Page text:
Sally Ride

  • by Lynn Sherr
  • Narrated by Pam Ward
  • 13 hrs and 26 mins
  • Unabridged Audiobook

Publisher's Summary

Sally Ride made history as the first American woman in space. A member of the first astronaut class to include women, NASA chose her for the seventh shuttle mission, inspiring several generations of women. After a second flight, Ride served on the panels investigating the Challenger explosion and the Columbia disintegration that killed all aboard. In both instances, she faulted NASA's rush to meet mission deadlines and its organizational failures. She also cofounded a company promoting science and education for children, especially girls.
In Sally Ride: America's First Woman in Space, Lynn Sherr writes about Ride's scrupulously guarded personal life, with exclusive access to Ride's partner, her former husband, her family, and countless friends and colleagues. This is a rich biography of a fascinating woman whose life intersected with revolutionary social and scientific changes in America. Sherr's revealing portrait is warm and admiring but unsparing. It makes this extraordinarily talented and bold woman - an inspiration to millions - come alive.


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Customer Reviews

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Lynn Sherr has written a riveting biography rich in detail, largely because of the co-operation of family, friends and colleagues in sharing reminiscences and correspondence. Sherr also had access to NASA, University documents as well as newspapers and so on. Sherr was an ABC News reporter covering NASA and became a friend of Sally Ride. This is not a hagiography. I felt as if I was sitting down with Sherr over a cup of tea while she related a story about a friend; instead of feeling like I was reading a biography. Sherr cover Rides early life as a rising tennis star to gifted student. This is done by intertwining remembrances of family and fellow students. Ride graduated from Stanford University with a Ph.D. in physics and with a goal of becoming a university professor. She saw an ad in the Stanford University newsletter stating NASA was hiring women. She applied and was accepted. Sherr covers the time at NASA in great detail. She married Steve Hawley a fellow astronaut and they remained friends after their divorce. Sherr tells how difficult it was for Ride to give speeches and be in the public eye because she was such an introvert. Ride was a member of the commission that investigated both shuttle accidents. After leaving NASA Ride returned to Stanford then went on to University of California San Diego where she was a popular professor for many years. She felt that the poor performance by students in science and math was a threat to America’s future so she founded Sally Ride Science to make science cool for girls and boys. She encouraged women to enter science, math and engineering careers. Toward the end of the book Sherr reveals that Ride was in a lesbian relationship with Tam O’Shaughnessy for twenty-seven years. The relationship was known only to a tight circle of friends. Sherr states that Ride was intensely protective of her privacy. On her death bed she gave permission to O’Shaughnessy to reveal their relationship or not. Tams choose to reveal their relationship in the obituary and via interviews in this captivating biography. Pam Ward did an excellent job narrating this book.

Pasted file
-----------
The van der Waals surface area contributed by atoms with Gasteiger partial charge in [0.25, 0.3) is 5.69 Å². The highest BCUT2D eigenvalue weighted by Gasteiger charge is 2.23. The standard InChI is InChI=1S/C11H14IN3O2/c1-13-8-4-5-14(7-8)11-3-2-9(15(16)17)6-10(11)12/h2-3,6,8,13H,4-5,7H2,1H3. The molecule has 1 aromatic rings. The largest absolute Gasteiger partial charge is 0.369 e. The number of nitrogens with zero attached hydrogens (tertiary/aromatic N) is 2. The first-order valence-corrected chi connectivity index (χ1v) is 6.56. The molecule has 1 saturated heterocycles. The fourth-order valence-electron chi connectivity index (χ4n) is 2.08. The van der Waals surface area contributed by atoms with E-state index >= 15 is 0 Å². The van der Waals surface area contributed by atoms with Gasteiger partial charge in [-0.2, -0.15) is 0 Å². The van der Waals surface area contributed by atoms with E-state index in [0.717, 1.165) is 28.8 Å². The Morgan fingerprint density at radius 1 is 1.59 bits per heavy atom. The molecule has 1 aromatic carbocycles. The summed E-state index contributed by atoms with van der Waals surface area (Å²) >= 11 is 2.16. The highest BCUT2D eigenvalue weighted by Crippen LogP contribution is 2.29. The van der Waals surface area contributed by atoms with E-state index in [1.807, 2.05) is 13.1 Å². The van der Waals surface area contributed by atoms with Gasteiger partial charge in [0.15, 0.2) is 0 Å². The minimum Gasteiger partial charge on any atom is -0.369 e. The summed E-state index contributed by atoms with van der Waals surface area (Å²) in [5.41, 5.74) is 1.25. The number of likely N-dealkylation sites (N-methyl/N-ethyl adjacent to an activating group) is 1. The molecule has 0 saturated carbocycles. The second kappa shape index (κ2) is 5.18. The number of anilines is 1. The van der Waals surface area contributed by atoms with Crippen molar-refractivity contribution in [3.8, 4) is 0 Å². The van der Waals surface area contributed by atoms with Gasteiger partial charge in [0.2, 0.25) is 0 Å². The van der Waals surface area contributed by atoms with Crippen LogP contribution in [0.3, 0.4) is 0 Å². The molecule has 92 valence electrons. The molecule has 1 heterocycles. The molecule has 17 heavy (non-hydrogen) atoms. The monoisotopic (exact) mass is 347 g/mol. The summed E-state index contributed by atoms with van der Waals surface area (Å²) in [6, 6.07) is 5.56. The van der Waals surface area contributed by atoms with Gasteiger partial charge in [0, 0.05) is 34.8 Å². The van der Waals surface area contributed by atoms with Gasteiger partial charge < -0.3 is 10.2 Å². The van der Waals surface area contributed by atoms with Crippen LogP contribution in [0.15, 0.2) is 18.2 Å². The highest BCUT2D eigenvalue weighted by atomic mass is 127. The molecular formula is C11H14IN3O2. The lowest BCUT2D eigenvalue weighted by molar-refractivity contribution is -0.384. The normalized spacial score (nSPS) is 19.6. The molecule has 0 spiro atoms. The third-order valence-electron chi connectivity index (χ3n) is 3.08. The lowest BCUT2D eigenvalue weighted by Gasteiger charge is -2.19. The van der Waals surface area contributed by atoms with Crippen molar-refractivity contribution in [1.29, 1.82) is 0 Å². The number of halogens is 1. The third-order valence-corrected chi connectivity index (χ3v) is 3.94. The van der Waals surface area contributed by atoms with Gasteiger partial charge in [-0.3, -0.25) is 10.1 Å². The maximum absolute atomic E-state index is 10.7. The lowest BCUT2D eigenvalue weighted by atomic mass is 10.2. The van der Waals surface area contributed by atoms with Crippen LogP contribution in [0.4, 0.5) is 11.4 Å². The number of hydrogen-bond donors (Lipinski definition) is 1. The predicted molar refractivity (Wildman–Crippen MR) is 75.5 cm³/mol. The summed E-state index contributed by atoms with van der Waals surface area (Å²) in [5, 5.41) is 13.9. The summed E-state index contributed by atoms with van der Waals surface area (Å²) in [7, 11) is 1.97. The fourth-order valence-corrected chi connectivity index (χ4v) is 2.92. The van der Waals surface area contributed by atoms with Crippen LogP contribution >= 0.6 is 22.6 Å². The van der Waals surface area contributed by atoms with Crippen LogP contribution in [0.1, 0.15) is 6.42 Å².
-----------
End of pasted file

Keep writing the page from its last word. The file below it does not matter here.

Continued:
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- Jean "I am an avid eclectic reader."

Lynn Sherr was the Perfect Biographer

With her background as a "space" correspondent, Ms Sherr was in the right place at the right time to make an acquaintance with Sally Ride. Although the astronaut was a very private person, she did share some of her thoughts with the reporter through their years of friendship. The special relationship probably helped the author gain access to other friends who could add their recollections of Sally to make a well researched biography.

The book also illuminates that era of NASA history involving picking a group of astronauts of varying demographics to fly on the space shuttle. It was interesting to see the extent of training these non-pilot scientists were given. Sally was a member of both Columbia and Challenger crash panels and those experiences were handled well by Ms Sherr.

The second half of the book details a more general indictment of how our society has discouraged girls from pursuing science careers and the role Sally played in encouraging both teachers and kids in how to make teaching science interesting.
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- Jane Mcdowell

Book Details

  • Release Date: 06-03-2014
  • Publisher: Tantor Audio